Painted cakes do not satisfy hunger. - Buddhist saying
I had the mixed blessing of getting to sit in on my grandson’s school music class. I was pleased to see that his teacher was a pleasant person who seemed to enjoy teaching the kids, but my bar for music teaching is pretty high and his was set pretty low. The worst was his dependence on pre-packaged music “education” videos that were teaching 5-year-olds the terms Presto, Allegro, Moderato and Largo. Not precisely at the top of a kindergartener’s wish list when it comes to making music. In typical school fashion, it was teaching something about music rather than having the kids express their innate musical selves. Looking at painted cakes rather than getting to eat them. And if you’re in a good Orff class, also learning how to bake them.
Here I am, a forever teacher who devoted 45 years of his adult life teaching in a school, but always with the sense that school as we have known it is such an artificial construct that narrows the whole cake of our possibility to a thin narrow slice kept too long in the freezer. And so I had a good fortune to teach in a school that had the freedom to re-define school and begin with a profound understanding of the dignity and delight of each developmental stage of the children and wrap the curriculum around who they genuinely are, what they genuinely need, who they’re about to become. School turns from a dull factory/prison run by adults who have forgotten the children they once were to a community gathering where people of all ages come together to discover what they can do, what’s important to know, why and how to gift their accomplishments and understandings to the greater world. Anything less is wasting everybody’s time.
There were dozens of opportunities in that music class for the kids to not only fully express their musical selves in the moment, but for the teacher to help shape it and refine it and bring it to a more expressive and colorful blossom. Instead it was mere screen entertainment with fancy Italian words that do little to advance the kids pleasure, skill and understanding. In the well-taught music class, kids learn about music by making music and in the Orff class, it goes further as they create music. So my advice to Malik’s music teacher: “Get thee to an Orff training!”
Naturally, this simple (but still too often overlooked) idea of learning about something by engaging in it with the full range of our ways of knowing— through the senses, through the hands, through the whole body, through the heart, through the analytic mind, through the intuitive mind, through the imaginative mind, through direct experience imitating those further along, through the act of creating and rearranging and restating and reimagining— applies to all subjects. Once you begin to teach like this, you’ve hit the motherlode. It’s more fun and engaging for the kids and more fun and engaging for you as the teacher. It’s the real deal. Everything else is painting cakes— or these days, downloading photos of them from Google images.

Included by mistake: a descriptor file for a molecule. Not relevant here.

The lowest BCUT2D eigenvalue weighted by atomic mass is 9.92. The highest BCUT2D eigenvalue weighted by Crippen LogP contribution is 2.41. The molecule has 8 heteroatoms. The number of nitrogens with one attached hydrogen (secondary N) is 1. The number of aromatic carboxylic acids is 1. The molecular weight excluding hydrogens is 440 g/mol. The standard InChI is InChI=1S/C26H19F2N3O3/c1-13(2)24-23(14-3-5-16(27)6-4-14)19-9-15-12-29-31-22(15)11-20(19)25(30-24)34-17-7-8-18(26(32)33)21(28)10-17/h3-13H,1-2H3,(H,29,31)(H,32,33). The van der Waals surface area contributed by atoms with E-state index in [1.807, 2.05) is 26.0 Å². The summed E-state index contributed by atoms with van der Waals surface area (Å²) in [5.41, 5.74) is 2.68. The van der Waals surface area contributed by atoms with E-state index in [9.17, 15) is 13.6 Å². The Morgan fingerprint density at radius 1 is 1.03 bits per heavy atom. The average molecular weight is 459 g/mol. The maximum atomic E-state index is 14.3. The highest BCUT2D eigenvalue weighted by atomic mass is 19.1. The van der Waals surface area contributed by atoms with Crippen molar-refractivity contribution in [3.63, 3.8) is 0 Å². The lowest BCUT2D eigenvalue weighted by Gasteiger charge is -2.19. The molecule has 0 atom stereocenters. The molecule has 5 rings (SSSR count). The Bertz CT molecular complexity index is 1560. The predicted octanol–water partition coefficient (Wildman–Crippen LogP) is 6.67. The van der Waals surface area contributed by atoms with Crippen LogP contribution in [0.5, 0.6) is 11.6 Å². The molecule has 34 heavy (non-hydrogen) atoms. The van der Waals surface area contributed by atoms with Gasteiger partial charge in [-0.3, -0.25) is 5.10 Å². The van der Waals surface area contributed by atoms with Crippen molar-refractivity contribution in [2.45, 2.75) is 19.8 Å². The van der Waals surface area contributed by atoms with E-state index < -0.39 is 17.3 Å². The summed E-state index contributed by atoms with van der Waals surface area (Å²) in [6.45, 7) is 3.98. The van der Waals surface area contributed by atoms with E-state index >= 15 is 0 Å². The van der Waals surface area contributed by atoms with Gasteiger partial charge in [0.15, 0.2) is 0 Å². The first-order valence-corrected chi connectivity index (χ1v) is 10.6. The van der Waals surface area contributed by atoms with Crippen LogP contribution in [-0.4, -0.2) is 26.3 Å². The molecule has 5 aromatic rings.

For adults to lead children to their promise, they have to re-imagine the mind and body of the child at each stage of development and begin with who they are, not the fantasy images of the miniature adults we think they should be. When human beings trust Nature—both the actual cycles of the natural world and the natural cycles of the human being as a product and participant of Nature’s intricate evolution— things work better.
A few quotes to drive the point home. And if this were a class, I’d have you write a poem about the main points or put it in a song or dance it. But let me appear to contradict myself. Painted cakes do not satisfy hunger and simply reading words is a kind of painted cake meal. But if the words are arranged artfully to strike the imagination, it can release something close to the memory of the taste and texture of the cakes themselves and be a kind of nutrient for the soul. So read on:
“What is nature sharing with us? If something is allowed to grow the way it was designed to, it works. When we try to get it to conform to the supposedly more efficient image we have of it, we get grotesqueries, imbalances. When we try to get difficulties to conform to our way of thinking, we often push them to being fancier, and thus, absurd. We strip away the grace of what is real and true, and maybe even lovely.” - Anne Lamott: Dusk, Night, Dawn(p. 87)
“What method was used to obtain such results? …There was no method to be seen. What to be seen was a child. A child’s soul freed from impediments was seen acting according to its nature. The characteristics of childhood which we isolated belong quite simply to the life of a child, just as colors belong to a bird and fragrance to a flower. They are not at all the products of an “educational method.” It should, however, be obvious, that education can have an influence by protecting them and nurturing them in a way that protects their natural development.…
The first thing to be done is to discover the true nature of the child and then assist him in his natural development. “ - Maria Montessori: The Secret of Childhood: p. 136
“And so Orff Schulwerk invites us to release in the children that which they already are. It asks us to understand rhythm as a natural phenomena, not a human invention with piano teachers tapping out the counts. It’s in our bodies, it’s in our speech, it’s in our walk, our breath, our work. How to release it and how to shape it once released is the key question for the music teacher.”
- Doug Goodkin: Rhythmic Training in the Orff-Schulwerk (Le Rythme magazine: 2013)